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British scientist Sir Isaac Newton once said, “If I have seen further, it is by standing on the shoulders of giants.” Newton knew his success was accelerated by the knowledge, support, and collaboration of others, and he was thoughtful enough to appreciate and communicate this.
Often entrepreneurs, as natural-born leaders, are control freaks — much like I am. We feel like we have to take charge of every element of our business in order to ensure its chances of success.
I personally find it incredibly helpful to know each area of my business well, as it’s difficult to provide good C-level management without experience (and hard graft) in the areas you are overseeing. But Sir Isaac Newton knew that working with others would provide him with much faster exponential growth. And so although it’s important to be in control of your business, it’s also fundamental to take advantage of changing market conditions and to jump up steps or growth hack whenever feasible.
My businesses often find me innovating in areas of uncharted waters, and therefore the number of experienced players in the market is usually non-existent. This situation may leave you thinking that there aren’t any collaborators to join forces with, but there are always others who can get involved to help to boost your momentum and increase your exposure and connectivity.
Collaboration truly is the key to success
The legendary Abraham Accords was signed in 2020 with multiple middle eastern countries making peace treaties over collaboration in business and innovation. It was a momentous chapter in history — never has the region, or the world, frankly, seen such an alliance. According to The Abraham Accords Institute, the countries participating have already seen more than $3 billion in trade and revenue since its execution, and the setup of 17 new flight paths in the region.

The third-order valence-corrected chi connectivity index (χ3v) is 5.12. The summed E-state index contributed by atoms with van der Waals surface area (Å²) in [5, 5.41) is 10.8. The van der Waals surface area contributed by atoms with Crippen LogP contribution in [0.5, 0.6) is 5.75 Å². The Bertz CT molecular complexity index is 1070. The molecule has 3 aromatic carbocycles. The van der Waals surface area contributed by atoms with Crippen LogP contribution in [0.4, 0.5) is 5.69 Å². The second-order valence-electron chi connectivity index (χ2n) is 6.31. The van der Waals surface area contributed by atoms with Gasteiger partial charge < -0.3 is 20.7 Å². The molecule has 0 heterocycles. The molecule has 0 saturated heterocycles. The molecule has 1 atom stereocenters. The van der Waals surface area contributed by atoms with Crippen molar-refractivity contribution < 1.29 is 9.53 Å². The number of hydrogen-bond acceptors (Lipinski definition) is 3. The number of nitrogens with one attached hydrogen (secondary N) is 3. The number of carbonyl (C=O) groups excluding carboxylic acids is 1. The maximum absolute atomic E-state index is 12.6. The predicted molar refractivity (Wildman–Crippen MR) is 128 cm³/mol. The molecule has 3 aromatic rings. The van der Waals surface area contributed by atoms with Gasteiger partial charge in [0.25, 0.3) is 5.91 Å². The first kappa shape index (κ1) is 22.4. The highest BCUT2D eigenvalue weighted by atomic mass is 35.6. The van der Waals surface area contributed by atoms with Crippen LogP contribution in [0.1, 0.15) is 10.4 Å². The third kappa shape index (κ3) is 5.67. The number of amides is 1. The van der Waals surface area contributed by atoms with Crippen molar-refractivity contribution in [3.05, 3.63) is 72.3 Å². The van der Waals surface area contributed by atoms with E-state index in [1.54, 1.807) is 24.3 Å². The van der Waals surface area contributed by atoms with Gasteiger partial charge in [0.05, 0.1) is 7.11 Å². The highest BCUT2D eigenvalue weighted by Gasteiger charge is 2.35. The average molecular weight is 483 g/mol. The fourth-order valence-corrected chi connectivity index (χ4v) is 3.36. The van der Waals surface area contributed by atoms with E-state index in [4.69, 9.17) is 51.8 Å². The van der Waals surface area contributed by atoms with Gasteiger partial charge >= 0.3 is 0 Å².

As stated by the institute, “The Abraham Accords paves the way for limitless economic opportunity and represents a significant opportunity for increased economic prosperity for the participating countries.”
According to the Rand Foundation, the Abraham Accords, when fully realized, could create as many as 4 million new jobs and $1 trillion in new economic activity in its first decade, as well as aiding the regional recovery from the Covid-19 pandemic.
Why fight with your competitor or neighbor when you can create a strategic alliance and both succeed together?
According to a recent report “Israel-United Arab Emirates trade grew by nearly 42% in the first five months of 2023 compared to the same period last year, and trade between Israel and Bahrain grew about 24%.”
I discussed this immense foreign relations feat with one of the pioneers of The Abraham Accords, Jared Kushner, earlier this year, who initially met much doubt in the initiative’s success before the joint partnerships were executed. We talked about how change can be scary, and believing in success with another party — who you may have once considered your enemy — can be hard to envisage and roll out. History has proved so differently, and now the desire for international collaboration is highly contagious internationally.
Earlier this month, I was invited to speak as the Keynote Speaker at the Abrahamic Business Circle at The Royal Automobile Private Members Club in Pall Mall, in London, where government ministers and titans of business from across the world, meet and explore collaboration and strategic partnership, opportunities in innovation and business to advance their region commercially.
My keynote was entitled “Creating World Impact Through Collaboration, Unity & Opportunity” which much to my surprise, received a standing ovation. The impactful television productions created by our company Tech Talk Media spur immense connectivity and collaboration across the globe, earning us 25+ awards and stimulating more than a half billion dollars in deal flow for emerging technologies.
Positivity begets positivity
After some initial research on the Abraham Accords, I was shocked to find out the sheer level of business that is taking place in such a short time. Many international nations had been sitting next to each other regionally for decades but had not taken advantage of partnering up. Instead, they had been polarised politically mainly by negative media, political agenda, or propaganda.
By breaking that chain of negativity, they found far more benefit in working with each other in a positive way, which further reinforces the power and spirit of collaboration.